This is a variation on a trick I originally published in Abracadabra, number 2590. I would like to thank my friend, George McBride, for pointing out to me that the packet can be given unlimited straight cuts at any time during the elimination.

The set-up for this is so simple that it is impossible to forget. Just say "21, 34," to yourself and you have it. Remove all the Aces, Twos, Threes, and Fours from the deck and place them on top of the deck in the following order, reading from the top down:

The four Twos-the four Aces-the four Threes-the four Fours-the rest of the deck.

Put a bridge in the packet so that you can lift it off the deck without counting (figure 1).

1. Spread through the deck and remove the four Fives. Give these as a face-down packet to a spectator, saying, "This little packet of cards is my infallible prediction. Please keep it safe between your hands until I ask for it."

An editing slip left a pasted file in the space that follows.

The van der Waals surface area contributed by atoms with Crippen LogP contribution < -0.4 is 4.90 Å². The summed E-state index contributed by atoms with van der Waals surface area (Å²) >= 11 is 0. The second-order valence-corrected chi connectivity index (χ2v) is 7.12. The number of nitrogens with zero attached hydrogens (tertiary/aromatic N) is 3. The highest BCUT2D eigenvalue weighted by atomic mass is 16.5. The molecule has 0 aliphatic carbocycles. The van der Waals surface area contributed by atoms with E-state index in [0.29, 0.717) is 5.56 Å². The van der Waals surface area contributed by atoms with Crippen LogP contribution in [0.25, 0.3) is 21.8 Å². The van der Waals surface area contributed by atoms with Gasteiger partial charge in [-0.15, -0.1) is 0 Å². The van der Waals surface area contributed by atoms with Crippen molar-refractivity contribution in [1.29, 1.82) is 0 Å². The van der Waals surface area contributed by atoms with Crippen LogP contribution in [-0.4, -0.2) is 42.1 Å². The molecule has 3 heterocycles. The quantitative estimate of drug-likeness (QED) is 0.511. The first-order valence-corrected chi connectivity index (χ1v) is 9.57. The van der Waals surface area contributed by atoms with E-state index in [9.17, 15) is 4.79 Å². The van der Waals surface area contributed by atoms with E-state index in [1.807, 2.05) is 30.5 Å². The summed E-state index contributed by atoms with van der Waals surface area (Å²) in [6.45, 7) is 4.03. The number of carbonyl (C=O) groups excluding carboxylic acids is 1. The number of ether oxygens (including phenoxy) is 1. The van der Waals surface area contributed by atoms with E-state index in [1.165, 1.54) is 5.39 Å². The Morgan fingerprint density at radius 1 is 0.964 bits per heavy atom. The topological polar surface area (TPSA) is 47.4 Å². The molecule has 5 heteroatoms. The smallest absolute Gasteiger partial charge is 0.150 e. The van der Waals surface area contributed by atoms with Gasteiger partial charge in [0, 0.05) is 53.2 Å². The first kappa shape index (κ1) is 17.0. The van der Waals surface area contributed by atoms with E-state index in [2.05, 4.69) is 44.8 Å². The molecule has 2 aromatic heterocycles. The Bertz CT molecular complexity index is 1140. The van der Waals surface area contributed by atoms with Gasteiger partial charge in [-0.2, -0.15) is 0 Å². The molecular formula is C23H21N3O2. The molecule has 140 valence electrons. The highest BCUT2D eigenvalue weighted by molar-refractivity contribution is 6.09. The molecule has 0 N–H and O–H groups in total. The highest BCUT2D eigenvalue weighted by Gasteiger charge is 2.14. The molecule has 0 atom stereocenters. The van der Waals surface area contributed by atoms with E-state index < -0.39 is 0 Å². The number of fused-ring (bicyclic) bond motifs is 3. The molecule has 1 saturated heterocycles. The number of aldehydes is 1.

2. Hold the deck face down and cut off the top 16 cards, cutting at the bridge. If you don't like crimps and bridges, you can casually push over four groups of four. This disguises the count.

Place the rest of the deck face down onto the table and ask a spectator to keep a close watch on it.

3. Give the packet of sixteen cards to another spectator. Explain to him that he is to eliminate cards. He does this as follows:

a) He can give the packet a few straight cuts. He now deals the packet into two piles with eight cards in each. He deals alternately left then right, as he would in a two-handed game of cards. Once he has done this, tell him to discard either of the piles.